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In this video, the author explains gain and phase margin, and how they affect a system. He also demonstrates an example of an open-loop system with infinite gain margin and explains how the sensitivity of the system can be used to determine if the system is stable.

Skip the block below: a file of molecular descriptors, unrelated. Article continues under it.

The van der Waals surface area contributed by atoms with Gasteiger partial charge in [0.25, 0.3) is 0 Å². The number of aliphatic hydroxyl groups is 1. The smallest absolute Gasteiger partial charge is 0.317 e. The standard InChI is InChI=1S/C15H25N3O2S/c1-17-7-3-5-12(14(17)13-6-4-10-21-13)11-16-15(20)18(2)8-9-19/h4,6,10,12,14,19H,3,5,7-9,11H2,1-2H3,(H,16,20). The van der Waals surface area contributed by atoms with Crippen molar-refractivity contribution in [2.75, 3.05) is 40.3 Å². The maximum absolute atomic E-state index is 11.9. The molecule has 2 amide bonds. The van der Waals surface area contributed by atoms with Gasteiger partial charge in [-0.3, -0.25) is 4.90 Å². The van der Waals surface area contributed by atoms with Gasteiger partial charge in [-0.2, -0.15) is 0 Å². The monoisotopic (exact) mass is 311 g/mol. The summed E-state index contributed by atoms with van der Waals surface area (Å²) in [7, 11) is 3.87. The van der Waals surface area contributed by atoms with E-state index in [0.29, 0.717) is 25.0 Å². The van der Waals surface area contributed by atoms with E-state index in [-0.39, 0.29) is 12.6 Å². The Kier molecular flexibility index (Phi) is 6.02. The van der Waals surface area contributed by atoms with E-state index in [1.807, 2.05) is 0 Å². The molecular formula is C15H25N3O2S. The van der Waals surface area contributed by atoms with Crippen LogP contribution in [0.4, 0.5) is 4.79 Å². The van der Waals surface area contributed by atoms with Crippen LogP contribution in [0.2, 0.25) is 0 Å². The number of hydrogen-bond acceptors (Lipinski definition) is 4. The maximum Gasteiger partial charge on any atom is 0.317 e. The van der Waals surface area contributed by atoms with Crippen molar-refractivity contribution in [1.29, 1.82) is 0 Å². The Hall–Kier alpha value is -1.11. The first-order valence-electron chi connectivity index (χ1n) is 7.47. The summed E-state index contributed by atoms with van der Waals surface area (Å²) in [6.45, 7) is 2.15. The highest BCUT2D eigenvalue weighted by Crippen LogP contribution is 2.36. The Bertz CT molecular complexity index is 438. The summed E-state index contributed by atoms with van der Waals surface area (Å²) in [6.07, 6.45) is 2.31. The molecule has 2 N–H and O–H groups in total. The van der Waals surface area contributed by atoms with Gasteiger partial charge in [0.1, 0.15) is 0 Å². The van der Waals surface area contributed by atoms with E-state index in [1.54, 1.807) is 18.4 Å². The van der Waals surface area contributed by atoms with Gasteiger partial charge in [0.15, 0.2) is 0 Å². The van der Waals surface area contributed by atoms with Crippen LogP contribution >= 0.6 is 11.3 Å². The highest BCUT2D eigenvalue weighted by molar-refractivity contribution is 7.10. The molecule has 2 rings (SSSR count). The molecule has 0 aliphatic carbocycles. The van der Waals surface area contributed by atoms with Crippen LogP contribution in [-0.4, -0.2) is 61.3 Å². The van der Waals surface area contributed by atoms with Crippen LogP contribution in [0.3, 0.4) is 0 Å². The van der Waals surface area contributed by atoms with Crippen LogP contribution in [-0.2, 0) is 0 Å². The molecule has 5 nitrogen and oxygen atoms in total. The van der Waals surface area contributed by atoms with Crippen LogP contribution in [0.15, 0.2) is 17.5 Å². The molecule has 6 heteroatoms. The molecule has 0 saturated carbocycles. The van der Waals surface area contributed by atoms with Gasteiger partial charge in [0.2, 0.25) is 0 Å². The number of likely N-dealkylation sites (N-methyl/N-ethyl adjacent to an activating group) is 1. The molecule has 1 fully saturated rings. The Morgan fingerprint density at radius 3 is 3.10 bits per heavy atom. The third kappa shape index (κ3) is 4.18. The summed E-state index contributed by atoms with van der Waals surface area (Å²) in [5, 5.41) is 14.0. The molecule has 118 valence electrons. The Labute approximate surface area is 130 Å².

**00:00:00**In this video, gain and phase margins are explained. Gain is the proportion of the magnitude of the output to the magnitude of the input at steady state, while phase is the shift of the signal measured in angle or just fractions of a wavelength. A bode plot shows the gain and phase of a system across the entire frequency spectrum. Margin is the extra amount of something that you can use in case you need it for stability. Gain and phase margin can be different at different frequencies, and they usually are. When designing a system, you should account for margin to ensure stability.**00:05:00**The video explains how process variations can create instability in a closed-loop system, and how to account for it by designing in margin. It also explains how to measure stability margins and show how they depend on gain and delay. Finally, the video shows how to calculate the gain margin and phase margin for a particular transfer function.**00:10:00**In this video, the author explains what gain and phase margin are, how they affect a system, and how to determine if a system is stable. He also demonstrates an example of an open-loop system with infinite gain margin and explains how the sensitivity of the system can be used to determine if the system is stable.

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